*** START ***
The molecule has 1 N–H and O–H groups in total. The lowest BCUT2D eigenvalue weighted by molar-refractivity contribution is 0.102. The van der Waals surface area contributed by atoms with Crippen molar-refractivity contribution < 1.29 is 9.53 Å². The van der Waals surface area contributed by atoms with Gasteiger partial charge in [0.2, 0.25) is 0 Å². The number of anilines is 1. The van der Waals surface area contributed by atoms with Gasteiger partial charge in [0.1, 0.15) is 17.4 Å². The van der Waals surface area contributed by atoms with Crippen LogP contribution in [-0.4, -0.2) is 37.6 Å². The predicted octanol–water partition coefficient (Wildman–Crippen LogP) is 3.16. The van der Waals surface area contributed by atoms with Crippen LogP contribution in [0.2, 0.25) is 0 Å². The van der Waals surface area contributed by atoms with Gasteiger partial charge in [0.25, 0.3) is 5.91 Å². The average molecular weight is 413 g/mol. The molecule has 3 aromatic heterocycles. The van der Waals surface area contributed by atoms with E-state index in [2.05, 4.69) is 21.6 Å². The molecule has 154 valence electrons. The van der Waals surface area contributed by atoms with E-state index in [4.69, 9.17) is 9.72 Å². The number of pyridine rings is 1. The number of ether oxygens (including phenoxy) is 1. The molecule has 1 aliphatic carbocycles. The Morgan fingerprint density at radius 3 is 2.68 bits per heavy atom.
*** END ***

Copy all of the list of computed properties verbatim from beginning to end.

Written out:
The molecule has 1 N–H and O–H groups in total. The lowest BCUT2D eigenvalue weighted by molar-refractivity contribution is 0.102. The van der Waals surface area contributed by atoms with Crippen molar-refractivity contribution < 1.29 is 9.53 Å². The van der Waals surface area contributed by atoms with Gasteiger partial charge in [0.2, 0.25) is 0 Å². The number of anilines is 1. The van der Waals surface area contributed by atoms with Gasteiger partial charge in [0.1, 0.15) is 17.4 Å². The van der Waals surface area contributed by atoms with Crippen LogP contribution in [-0.4, -0.2) is 37.6 Å². The predicted octanol–water partition coefficient (Wildman–Crippen LogP) is 3.16. The van der Waals surface area contributed by atoms with Crippen LogP contribution in [0.2, 0.25) is 0 Å². The van der Waals surface area contributed by atoms with Gasteiger partial charge in [0.25, 0.3) is 5.91 Å². The average molecular weight is 413 g/mol. The molecule has 3 aromatic heterocycles. The van der Waals surface area contributed by atoms with E-state index in [2.05, 4.69) is 21.6 Å². The molecule has 154 valence electrons. The van der Waals surface area contributed by atoms with E-state index in [4.69, 9.17) is 9.72 Å². The number of pyridine rings is 1. The number of ether oxygens (including phenoxy) is 1. The molecule has 1 aliphatic carbocycles. The Morgan fingerprint density at radius 3 is 2.68 bits per heavy atom.